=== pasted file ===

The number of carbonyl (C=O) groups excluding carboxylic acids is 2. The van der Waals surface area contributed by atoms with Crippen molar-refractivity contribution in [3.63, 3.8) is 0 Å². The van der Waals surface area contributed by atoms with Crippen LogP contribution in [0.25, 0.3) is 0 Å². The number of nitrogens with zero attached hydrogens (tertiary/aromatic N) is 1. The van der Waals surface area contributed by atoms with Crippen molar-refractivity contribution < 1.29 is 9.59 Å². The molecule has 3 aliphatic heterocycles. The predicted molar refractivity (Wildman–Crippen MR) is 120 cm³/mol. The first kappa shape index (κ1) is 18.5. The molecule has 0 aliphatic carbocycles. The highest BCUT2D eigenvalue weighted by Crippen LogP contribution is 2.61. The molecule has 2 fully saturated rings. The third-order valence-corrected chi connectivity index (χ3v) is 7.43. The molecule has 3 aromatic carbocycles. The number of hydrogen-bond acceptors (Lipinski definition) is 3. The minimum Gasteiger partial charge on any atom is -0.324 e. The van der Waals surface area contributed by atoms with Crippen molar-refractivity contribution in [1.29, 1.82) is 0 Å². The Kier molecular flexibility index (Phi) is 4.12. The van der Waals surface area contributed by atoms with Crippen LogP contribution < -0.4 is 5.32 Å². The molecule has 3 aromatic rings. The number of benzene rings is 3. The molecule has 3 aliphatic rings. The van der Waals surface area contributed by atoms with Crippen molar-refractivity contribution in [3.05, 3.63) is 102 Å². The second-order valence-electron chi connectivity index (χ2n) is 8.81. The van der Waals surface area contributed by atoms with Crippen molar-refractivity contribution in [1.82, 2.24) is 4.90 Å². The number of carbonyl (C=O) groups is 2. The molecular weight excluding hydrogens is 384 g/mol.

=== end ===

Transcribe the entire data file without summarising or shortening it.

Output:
The number of carbonyl (C=O) groups excluding carboxylic acids is 2. The van der Waals surface area contributed by atoms with Crippen molar-refractivity contribution in [3.63, 3.8) is 0 Å². The van der Waals surface area contributed by atoms with Crippen LogP contribution in [0.25, 0.3) is 0 Å². The number of nitrogens with zero attached hydrogens (tertiary/aromatic N) is 1. The van der Waals surface area contributed by atoms with Crippen molar-refractivity contribution < 1.29 is 9.59 Å². The molecule has 3 aliphatic heterocycles. The predicted molar refractivity (Wildman–Crippen MR) is 120 cm³/mol. The first kappa shape index (κ1) is 18.5. The molecule has 0 aliphatic carbocycles. The highest BCUT2D eigenvalue weighted by Crippen LogP contribution is 2.61. The molecule has 2 fully saturated rings. The third-order valence-corrected chi connectivity index (χ3v) is 7.43. The molecule has 3 aromatic carbocycles. The number of hydrogen-bond acceptors (Lipinski definition) is 3. The minimum Gasteiger partial charge on any atom is -0.324 e. The van der Waals surface area contributed by atoms with Crippen molar-refractivity contribution in [1.29, 1.82) is 0 Å². The Kier molecular flexibility index (Phi) is 4.12. The van der Waals surface area contributed by atoms with Crippen LogP contribution < -0.4 is 5.32 Å². The molecule has 3 aromatic rings. The number of benzene rings is 3. The molecule has 3 aliphatic rings. The van der Waals surface area contributed by atoms with Crippen molar-refractivity contribution in [3.05, 3.63) is 102 Å². The second-order valence-electron chi connectivity index (χ2n) is 8.81. The van der Waals surface area contributed by atoms with Crippen molar-refractivity contribution in [1.82, 2.24) is 4.90 Å². The number of carbonyl (C=O) groups is 2. The molecular weight excluding hydrogens is 384 g/mol.